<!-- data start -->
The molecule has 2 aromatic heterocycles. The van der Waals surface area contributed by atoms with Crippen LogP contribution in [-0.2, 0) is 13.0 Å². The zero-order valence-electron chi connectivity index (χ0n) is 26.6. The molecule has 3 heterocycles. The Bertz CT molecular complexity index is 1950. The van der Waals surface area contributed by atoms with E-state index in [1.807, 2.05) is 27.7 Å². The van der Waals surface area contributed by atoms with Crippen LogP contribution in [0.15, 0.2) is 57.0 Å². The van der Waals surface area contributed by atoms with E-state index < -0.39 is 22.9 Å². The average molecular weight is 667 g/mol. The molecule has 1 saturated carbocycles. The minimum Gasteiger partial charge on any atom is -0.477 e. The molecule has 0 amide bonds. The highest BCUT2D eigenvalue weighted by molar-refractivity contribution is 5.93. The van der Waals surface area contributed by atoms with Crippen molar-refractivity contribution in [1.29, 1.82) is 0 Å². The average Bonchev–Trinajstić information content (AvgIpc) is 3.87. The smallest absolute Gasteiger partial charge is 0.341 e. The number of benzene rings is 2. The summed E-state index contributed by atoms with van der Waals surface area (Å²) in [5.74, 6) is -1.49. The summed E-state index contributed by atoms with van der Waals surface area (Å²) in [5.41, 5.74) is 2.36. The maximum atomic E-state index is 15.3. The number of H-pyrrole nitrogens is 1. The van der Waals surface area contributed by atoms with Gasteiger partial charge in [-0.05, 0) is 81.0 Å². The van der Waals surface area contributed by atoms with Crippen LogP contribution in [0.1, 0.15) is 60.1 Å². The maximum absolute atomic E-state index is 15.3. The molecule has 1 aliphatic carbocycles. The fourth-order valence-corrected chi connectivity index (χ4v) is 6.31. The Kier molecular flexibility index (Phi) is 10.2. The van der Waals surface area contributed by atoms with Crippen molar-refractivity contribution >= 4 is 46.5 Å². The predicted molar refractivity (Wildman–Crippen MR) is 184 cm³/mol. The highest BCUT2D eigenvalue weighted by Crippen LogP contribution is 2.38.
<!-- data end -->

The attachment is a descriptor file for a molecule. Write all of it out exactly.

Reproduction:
The molecule has 2 aromatic heterocycles. The van der Waals surface area contributed by atoms with Crippen LogP contribution in [-0.2, 0) is 13.0 Å². The zero-order valence-electron chi connectivity index (χ0n) is 26.6. The molecule has 3 heterocycles. The Bertz CT molecular complexity index is 1950. The van der Waals surface area contributed by atoms with E-state index in [1.807, 2.05) is 27.7 Å². The van der Waals surface area contributed by atoms with Crippen LogP contribution in [0.15, 0.2) is 57.0 Å². The van der Waals surface area contributed by atoms with E-state index < -0.39 is 22.9 Å². The average molecular weight is 667 g/mol. The molecule has 1 saturated carbocycles. The minimum Gasteiger partial charge on any atom is -0.477 e. The molecule has 0 amide bonds. The highest BCUT2D eigenvalue weighted by molar-refractivity contribution is 5.93. The van der Waals surface area contributed by atoms with Crippen molar-refractivity contribution in [1.29, 1.82) is 0 Å². The average Bonchev–Trinajstić information content (AvgIpc) is 3.87. The smallest absolute Gasteiger partial charge is 0.341 e. The number of benzene rings is 2. The summed E-state index contributed by atoms with van der Waals surface area (Å²) in [5.74, 6) is -1.49. The summed E-state index contributed by atoms with van der Waals surface area (Å²) in [5.41, 5.74) is 2.36. The maximum atomic E-state index is 15.3. The number of H-pyrrole nitrogens is 1. The van der Waals surface area contributed by atoms with Gasteiger partial charge in [-0.05, 0) is 81.0 Å². The van der Waals surface area contributed by atoms with Crippen LogP contribution in [0.1, 0.15) is 60.1 Å². The maximum absolute atomic E-state index is 15.3. The molecule has 1 aliphatic carbocycles. The fourth-order valence-corrected chi connectivity index (χ4v) is 6.31. The Kier molecular flexibility index (Phi) is 10.2. The van der Waals surface area contributed by atoms with Crippen molar-refractivity contribution >= 4 is 46.5 Å². The predicted molar refractivity (Wildman–Crippen MR) is 184 cm³/mol. The highest BCUT2D eigenvalue weighted by Crippen LogP contribution is 2.38.